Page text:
How to Tell if You are Getting Sincere Feedback
Asking for feedback is a pretty normal part of life, right? You ask for people’s opinions all the time: Do they like a new recipe you made, do they like this color paint for the living room, does this new shirt make you look fat?, etc. Do you always get the truth… maybe not? In fact, I recently saw this post on Facebook that said, let me know if you want to vent or you really want advice. It’s an honest question too because sometimes people just want validation and they really don’t want your opinion.
When it comes to getting sincere feedback at work, it can be even harder. Why? Well, to be honest, some people just don’t care to give you honest feedback. Some people don’t like confrontation, so they say great job regardless. There are others who are jealous and want you to fail, so they give you bad advice or won’t point out mistakes. Either way, it’s not sincere and it’s not helping.
People always telling you that you are doing a great job is nice to hear, but it’s really not effective and it’s completely unhelpful for growth and development.
In order to improve at anything in life, you need three things:
- A clear goal
- A genuine desire to achieve that goal
- Feedback that indicates what they are doing well and what they are not doing well
Not only is sincere feedback hard to come by, but low-quality feedback is not useful, positive feedback is undervalued, and negative feedback delivered unskillfully can actually cause physical pain. When delivered thoughtfully, however, sincere feedback can provide you with actionable data needed to become more effective.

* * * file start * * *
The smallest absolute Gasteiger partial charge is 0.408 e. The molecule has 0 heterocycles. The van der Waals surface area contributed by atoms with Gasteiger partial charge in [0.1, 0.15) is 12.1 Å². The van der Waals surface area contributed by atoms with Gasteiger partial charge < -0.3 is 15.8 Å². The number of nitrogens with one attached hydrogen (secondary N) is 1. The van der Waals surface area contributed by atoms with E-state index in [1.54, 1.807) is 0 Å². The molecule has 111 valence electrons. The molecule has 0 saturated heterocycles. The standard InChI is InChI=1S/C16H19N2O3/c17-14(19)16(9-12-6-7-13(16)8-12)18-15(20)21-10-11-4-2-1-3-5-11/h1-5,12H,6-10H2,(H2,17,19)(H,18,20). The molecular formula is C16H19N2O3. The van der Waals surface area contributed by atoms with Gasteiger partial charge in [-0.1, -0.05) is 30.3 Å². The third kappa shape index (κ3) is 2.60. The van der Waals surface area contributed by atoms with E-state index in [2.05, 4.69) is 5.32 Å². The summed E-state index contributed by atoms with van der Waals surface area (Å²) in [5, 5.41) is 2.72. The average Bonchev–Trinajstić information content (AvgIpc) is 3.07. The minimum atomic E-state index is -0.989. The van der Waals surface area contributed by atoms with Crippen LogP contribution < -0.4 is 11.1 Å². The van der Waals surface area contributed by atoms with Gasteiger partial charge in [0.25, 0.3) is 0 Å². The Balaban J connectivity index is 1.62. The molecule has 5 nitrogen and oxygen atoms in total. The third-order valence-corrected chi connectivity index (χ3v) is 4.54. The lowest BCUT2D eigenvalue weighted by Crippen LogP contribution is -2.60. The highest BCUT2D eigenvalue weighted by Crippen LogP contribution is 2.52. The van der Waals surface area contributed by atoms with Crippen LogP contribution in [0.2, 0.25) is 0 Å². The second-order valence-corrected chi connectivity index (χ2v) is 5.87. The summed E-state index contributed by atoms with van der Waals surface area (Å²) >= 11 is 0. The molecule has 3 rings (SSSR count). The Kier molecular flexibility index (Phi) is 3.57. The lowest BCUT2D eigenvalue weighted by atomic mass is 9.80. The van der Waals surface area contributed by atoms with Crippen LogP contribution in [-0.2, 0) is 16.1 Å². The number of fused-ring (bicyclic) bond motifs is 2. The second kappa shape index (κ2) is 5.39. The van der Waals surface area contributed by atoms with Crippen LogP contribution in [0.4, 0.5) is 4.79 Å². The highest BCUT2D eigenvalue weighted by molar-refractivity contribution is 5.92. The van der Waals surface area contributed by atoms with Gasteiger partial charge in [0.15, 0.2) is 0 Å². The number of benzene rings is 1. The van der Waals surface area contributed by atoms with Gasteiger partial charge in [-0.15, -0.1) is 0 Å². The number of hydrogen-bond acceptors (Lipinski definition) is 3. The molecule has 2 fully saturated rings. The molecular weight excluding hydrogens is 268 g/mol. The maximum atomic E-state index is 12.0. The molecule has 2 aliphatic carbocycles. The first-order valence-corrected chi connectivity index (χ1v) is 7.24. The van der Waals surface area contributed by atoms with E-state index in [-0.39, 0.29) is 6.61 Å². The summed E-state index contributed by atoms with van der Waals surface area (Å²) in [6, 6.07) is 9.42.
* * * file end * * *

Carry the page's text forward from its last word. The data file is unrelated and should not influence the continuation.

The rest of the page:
If you make strides towards receiving sincere feedback, try these steps:
Create a Safe Environment for Sharing. You can do this by showing your peers that honesty doesn’t have repercussions. Be curious about them and ask them questions, show vulnerability, and let them know you want to learn. Acknowledge your weaknesses or mistakes – we are all human.
Be Skillful. Just asking for feedback rarely results in useful information. Try asking more specific questions like “Was I talking too fast”, “Do I talk over people or cut them off”, “You know Jason well, how can I better connect with him” – this helps people break down feedback into bite-size pieces.
Ask for the Good and Bad. When you only hear the good or only the bad, you miss out on a lot of specific information that’s useful. If you just hear the bad, you won’t know the good things you do and risk making changes to those when you shouldn’t. If you just hear the good, you won’t know what bad stuff to fix – you need both for feedback to work. Also, just getting praise does not give you enough information to understand what you are doing effectively – “great job” doesn’t say the same thing as “Hey, your slides are kick-ass, but you should probably just slow down your presentation by 5 seconds”.
Be Receptive and Attentive. When getting feedback, focus on the person giving it so they know you are listening and value their opinion. Even if you disagree with some feedback, don’t challenge or debate them, or you may decrease the likelihood of that person offering you feedback in the future.
Say Thank You. Even if it wasn’t the most helpful information, always say thank you. The person giving you feedback likely spent a good amount of time considering your performance and how to thoughtfully discuss it with you.
Evaluate, Plan, and Act. Review all the data, consider what parts to work on, what parts to disregard and plan to fix what needs fixing. Pick one or two capabilities you want to improve, get really clear about what “improved” looks like, and then map out the action steps that you need to take. If you struggle with the action part – check out this blog.
People who are great leaders are great listeners and great learners. They are always looking for more information and ways to improve themselves. Getting and learning from feedback isn’t always easy, but it is necessary if you want to become better.